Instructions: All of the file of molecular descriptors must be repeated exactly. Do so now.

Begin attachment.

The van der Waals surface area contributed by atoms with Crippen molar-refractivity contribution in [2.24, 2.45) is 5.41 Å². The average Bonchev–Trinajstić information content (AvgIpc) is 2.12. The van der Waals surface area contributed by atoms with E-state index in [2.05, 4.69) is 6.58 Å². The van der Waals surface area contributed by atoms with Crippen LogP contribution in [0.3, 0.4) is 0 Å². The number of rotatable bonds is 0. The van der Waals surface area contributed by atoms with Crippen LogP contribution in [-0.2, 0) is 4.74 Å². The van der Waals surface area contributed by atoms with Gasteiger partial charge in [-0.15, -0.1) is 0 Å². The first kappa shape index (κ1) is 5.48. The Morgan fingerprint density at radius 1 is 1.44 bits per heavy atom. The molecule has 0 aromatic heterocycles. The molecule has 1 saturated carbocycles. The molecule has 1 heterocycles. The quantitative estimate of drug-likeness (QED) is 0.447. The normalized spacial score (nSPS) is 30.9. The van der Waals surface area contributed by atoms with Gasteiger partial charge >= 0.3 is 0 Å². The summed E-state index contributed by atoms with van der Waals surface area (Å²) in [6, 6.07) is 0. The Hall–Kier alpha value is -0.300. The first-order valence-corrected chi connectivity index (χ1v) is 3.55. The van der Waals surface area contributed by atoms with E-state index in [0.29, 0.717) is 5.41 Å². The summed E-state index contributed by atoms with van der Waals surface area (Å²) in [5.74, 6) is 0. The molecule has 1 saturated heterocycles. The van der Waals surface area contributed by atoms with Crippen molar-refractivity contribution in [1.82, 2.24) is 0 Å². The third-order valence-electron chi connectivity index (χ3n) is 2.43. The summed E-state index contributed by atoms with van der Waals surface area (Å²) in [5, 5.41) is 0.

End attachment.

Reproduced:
The van der Waals surface area contributed by atoms with Crippen molar-refractivity contribution in [2.24, 2.45) is 5.41 Å². The average Bonchev–Trinajstić information content (AvgIpc) is 2.12. The van der Waals surface area contributed by atoms with E-state index in [2.05, 4.69) is 6.58 Å². The van der Waals surface area contributed by atoms with Crippen LogP contribution in [0.3, 0.4) is 0 Å². The number of rotatable bonds is 0. The van der Waals surface area contributed by atoms with Crippen LogP contribution in [-0.2, 0) is 4.74 Å². The van der Waals surface area contributed by atoms with Gasteiger partial charge in [-0.15, -0.1) is 0 Å². The first kappa shape index (κ1) is 5.48. The Morgan fingerprint density at radius 1 is 1.44 bits per heavy atom. The molecule has 0 aromatic heterocycles. The molecule has 1 saturated carbocycles. The molecule has 1 heterocycles. The quantitative estimate of drug-likeness (QED) is 0.447. The normalized spacial score (nSPS) is 30.9. The van der Waals surface area contributed by atoms with Gasteiger partial charge >= 0.3 is 0 Å². The summed E-state index contributed by atoms with van der Waals surface area (Å²) in [6, 6.07) is 0. The Hall–Kier alpha value is -0.300. The first-order valence-corrected chi connectivity index (χ1v) is 3.55. The van der Waals surface area contributed by atoms with E-state index in [0.29, 0.717) is 5.41 Å². The summed E-state index contributed by atoms with van der Waals surface area (Å²) in [5.74, 6) is 0. The molecule has 1 saturated heterocycles. The van der Waals surface area contributed by atoms with Crippen molar-refractivity contribution in [1.82, 2.24) is 0 Å². The third-order valence-electron chi connectivity index (χ3n) is 2.43. The summed E-state index contributed by atoms with van der Waals surface area (Å²) in [5, 5.41) is 0.